"The comparison usually drawn between Emerson and Carlyle, entirely overlooks these peculiar native characteristics of his genius. Living in the same era, and both demanding a return from its outward shows to their own realities; both despising the marshaling of free minds into regiments, and the converting of education into a mere platoon exercise of accustomed movements; both overwhelmed with intense consciousness of the mysterious bounding all human knowledge, and standing face to face with the same infinite problems there must necessarily be various points of contact between the free lines of their independent thoughts.

"But Emerson is not an American Carlyle. The music of the winds sweeping through his native foi ests is heard in his works. As a citizen of a new republic he stands like an inhabitant of the elder world nearer the portals of the dawn of time, while Carlyle is more oppressed with the weight of forms established by the authority of Centuries.

"The poet Lowell broadly indicates the difference between the two men as that between Fuseli and Flaxman —the one paints bundles of muscles and thews, the other draws lines straight and severe, a colorless outline. The generalities of Carlyle, notes the same poet, require to be seen in a mass the specialties of Emerson gain by enlargement. The one sits in a mystery and looks around him with a sharp common sense, the other views common sense things with mystical hues; the one is more burly, the other rapid and slim. The one is two-thirds Norse-man, the other half Greek."

As Emerson occupies a unique position in this volume, and as we have said, he is the only thinker produced by the United States to whom can be truly accorded the title of philosopher, it might be well to let us Americans look at him through the eyes of his foreign critics. The writer we have already quoted continues :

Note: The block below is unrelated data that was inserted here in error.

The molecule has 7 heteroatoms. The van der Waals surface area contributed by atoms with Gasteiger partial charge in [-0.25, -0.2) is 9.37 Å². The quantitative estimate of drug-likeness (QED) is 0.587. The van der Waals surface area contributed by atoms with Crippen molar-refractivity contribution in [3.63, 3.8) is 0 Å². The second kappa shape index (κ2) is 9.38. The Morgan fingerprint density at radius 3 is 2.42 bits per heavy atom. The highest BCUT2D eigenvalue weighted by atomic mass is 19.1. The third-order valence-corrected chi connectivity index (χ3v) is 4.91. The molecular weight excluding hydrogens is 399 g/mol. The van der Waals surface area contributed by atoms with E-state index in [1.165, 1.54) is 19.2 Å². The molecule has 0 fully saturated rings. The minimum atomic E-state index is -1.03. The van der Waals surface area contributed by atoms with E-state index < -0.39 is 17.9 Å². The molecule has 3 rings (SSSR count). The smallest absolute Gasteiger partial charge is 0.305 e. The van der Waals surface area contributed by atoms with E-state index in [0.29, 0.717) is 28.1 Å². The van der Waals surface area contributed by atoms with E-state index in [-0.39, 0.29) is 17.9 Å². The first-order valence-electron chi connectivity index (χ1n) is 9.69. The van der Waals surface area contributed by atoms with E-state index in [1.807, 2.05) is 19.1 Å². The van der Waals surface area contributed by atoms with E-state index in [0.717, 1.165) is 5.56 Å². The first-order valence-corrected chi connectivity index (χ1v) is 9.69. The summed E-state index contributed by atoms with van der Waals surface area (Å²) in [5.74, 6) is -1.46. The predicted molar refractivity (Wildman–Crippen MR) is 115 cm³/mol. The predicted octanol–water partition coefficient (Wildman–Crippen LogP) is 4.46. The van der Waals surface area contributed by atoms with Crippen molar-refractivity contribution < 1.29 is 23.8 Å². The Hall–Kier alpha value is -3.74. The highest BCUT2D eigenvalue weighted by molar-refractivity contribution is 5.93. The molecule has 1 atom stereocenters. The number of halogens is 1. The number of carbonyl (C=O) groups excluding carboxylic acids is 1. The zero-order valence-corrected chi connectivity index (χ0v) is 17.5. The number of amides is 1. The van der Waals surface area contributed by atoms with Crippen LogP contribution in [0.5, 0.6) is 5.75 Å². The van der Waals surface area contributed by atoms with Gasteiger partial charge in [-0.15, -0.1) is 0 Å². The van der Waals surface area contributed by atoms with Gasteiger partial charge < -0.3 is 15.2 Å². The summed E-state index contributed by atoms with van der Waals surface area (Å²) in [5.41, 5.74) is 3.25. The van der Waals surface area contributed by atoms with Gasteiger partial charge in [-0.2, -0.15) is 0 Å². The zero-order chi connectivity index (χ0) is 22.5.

"He is a thinker in the same sense in which Beethoven was a musician; it is evident on the first glance that Emerson seeks to solve the riddle of the universe for himself, and is content with no traditional answer. Why should we not enjoy, he asks, an original relation to the universe? Embosomed for a season in nature, whose floods of life stream around us and through us, why should we grope among the dry bones of the past, or put the living generation in masquerade out of its faded wardrobe? He insists on man's individuality, and protests against the crushing our separate beings into indolent conformity with the majority. Let a man know his worth and keep things under his feet. Let him not peep, or steal, or skulk up and down with the air of an interloper in the world which exists for him. Beneath opinions, habits, customs, he seeks the spirit of a man. The only thing in the world, in fact, is the soul free, sovereign, active. The history of the world can only be understood as it is lived through our own spiritual experience. It is no slight sign of the greatness of the thinker, that he can leave the amenities of the city and the quietudes of the forest to stand upon the anti-slavery platform. The subordination of the pursuit of a thought to the love of a duty thus manifested, may be accepted as the crowning lesson in the life and works of Emerson."